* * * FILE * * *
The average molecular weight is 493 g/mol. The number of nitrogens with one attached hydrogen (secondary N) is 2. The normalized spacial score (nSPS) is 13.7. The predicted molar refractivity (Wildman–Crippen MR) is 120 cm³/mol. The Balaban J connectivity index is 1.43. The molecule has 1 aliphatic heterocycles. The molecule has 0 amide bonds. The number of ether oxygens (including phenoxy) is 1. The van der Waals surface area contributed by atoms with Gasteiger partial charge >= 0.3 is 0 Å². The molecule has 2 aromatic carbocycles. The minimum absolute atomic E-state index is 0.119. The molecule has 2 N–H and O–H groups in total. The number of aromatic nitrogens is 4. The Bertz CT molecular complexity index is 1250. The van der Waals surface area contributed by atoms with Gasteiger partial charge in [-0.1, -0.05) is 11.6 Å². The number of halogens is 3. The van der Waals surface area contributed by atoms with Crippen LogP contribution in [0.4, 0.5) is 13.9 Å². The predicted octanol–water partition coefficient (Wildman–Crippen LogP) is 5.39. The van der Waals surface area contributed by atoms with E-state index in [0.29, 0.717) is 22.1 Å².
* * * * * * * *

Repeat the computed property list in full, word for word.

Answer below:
The average molecular weight is 493 g/mol. The number of nitrogens with one attached hydrogen (secondary N) is 2. The normalized spacial score (nSPS) is 13.7. The predicted molar refractivity (Wildman–Crippen MR) is 120 cm³/mol. The Balaban J connectivity index is 1.43. The molecule has 1 aliphatic heterocycles. The molecule has 0 amide bonds. The number of ether oxygens (including phenoxy) is 1. The van der Waals surface area contributed by atoms with Gasteiger partial charge >= 0.3 is 0 Å². The molecule has 2 aromatic carbocycles. The minimum absolute atomic E-state index is 0.119. The molecule has 2 N–H and O–H groups in total. The number of aromatic nitrogens is 4. The Bertz CT molecular complexity index is 1250. The van der Waals surface area contributed by atoms with Gasteiger partial charge in [-0.1, -0.05) is 11.6 Å². The number of halogens is 3. The van der Waals surface area contributed by atoms with Crippen LogP contribution in [0.4, 0.5) is 13.9 Å². The predicted octanol–water partition coefficient (Wildman–Crippen LogP) is 5.39. The van der Waals surface area contributed by atoms with E-state index in [0.29, 0.717) is 22.1 Å².